The government of Prime Minister Ehud Barak didn't fall this week to a no-confidence vote and other maneuvers in Israel's Knesset. That's one positive development since the Camp David talks ended a week ago.
Decidedly negative was the unexpected defeat in the Knesset of Shimon Peres, a statesman and politician long associated with the peace process, in his bid to become Israel's president, a largely symbolic post. That vote underscored wavering support for the peace initiative, and hence for Mr. Barak, in the legislature.
But the Knesset has become more antipeace, more extreme, than the Israeli public generally. The question now is whether the prime minister can push negotiations to a final agreement during the lawmakers' long summer break. Barak could then put the peace plan before the voters (most Israelis are with him on the need to craft a deal with the Palestinians) and salvage his government.
On the other side of the Mideast divide, the cheers that initially greeted Yasser Arafat for not bending on Jerusalem have given way to concerns about what comes next. Mr. Arafat says he'll declare a Palestinian state on Sept. 13, no matter who objects.
The main one objecting is President Clinton, who warns that this could lead to a cut-off of aid from the United States. Mr. Clinton added to that slap on the wrist a pat on the back for Barak. The president suggested that he just may move the US embassy in Israel to Jerusalem "in light of what has happened." That phrase, presumably, is shorthand for Palestinian unwillingness to compromise at Camp David.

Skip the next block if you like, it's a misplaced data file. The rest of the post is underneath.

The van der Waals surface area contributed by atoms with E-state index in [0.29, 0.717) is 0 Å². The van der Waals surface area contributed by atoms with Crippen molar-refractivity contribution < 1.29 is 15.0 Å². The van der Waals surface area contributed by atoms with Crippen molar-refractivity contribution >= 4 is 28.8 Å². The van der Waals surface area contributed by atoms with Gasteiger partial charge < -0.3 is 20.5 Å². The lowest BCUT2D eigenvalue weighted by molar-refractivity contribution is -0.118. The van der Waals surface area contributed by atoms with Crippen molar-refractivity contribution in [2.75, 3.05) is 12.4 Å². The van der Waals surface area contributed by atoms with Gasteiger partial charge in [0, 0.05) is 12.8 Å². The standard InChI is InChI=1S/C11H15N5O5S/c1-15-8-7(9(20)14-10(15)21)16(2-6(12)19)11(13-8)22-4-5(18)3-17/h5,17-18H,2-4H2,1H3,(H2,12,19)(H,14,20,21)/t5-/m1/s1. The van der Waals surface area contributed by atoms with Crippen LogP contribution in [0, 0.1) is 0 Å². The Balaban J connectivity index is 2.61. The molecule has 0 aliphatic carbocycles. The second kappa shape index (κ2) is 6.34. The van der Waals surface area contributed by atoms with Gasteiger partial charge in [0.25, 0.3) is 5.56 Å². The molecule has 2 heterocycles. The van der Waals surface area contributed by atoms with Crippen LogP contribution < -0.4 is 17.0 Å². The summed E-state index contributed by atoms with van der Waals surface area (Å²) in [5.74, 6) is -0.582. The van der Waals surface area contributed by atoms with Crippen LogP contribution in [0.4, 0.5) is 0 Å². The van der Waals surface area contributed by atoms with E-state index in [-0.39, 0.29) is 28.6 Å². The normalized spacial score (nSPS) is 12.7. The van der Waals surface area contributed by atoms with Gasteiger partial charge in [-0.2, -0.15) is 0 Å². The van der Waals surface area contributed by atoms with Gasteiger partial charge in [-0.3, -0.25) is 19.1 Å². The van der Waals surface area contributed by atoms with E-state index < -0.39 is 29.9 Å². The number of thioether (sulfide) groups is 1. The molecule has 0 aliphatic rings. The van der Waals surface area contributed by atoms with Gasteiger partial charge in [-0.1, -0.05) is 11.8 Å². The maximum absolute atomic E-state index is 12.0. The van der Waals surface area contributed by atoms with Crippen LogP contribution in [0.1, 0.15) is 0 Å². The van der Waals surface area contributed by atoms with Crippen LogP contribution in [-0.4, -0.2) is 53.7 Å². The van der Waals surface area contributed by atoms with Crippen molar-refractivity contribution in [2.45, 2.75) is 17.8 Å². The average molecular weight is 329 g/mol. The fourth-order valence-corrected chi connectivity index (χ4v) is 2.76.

Clinton is waving a fairly big stick here. Symbolically, keeping the embassy in Tel Aviv, in line with most other countries, acknowledges that Jerusalem's status is still a matter of negotiation. No matter how unhappy he may be with Arafat's current stance on Jerusalem, the president surely realizes this is no time to jeopardize America's standing as mediator.
For all the uncertainty, one thing is certain. The only practical answer to what comes next is continued negotiation. Antipeace extremists can't be given a void to fill.
It may require a little more time for everyone around the table to take a longer view and recognize that compromises made now could open the way for a fuller realization of cherished dreams later.
Behind this moment's heated words there has to be a reserve of patience, along with the urgency.
(c) Copyright 2000. The Christian Science Publishing Society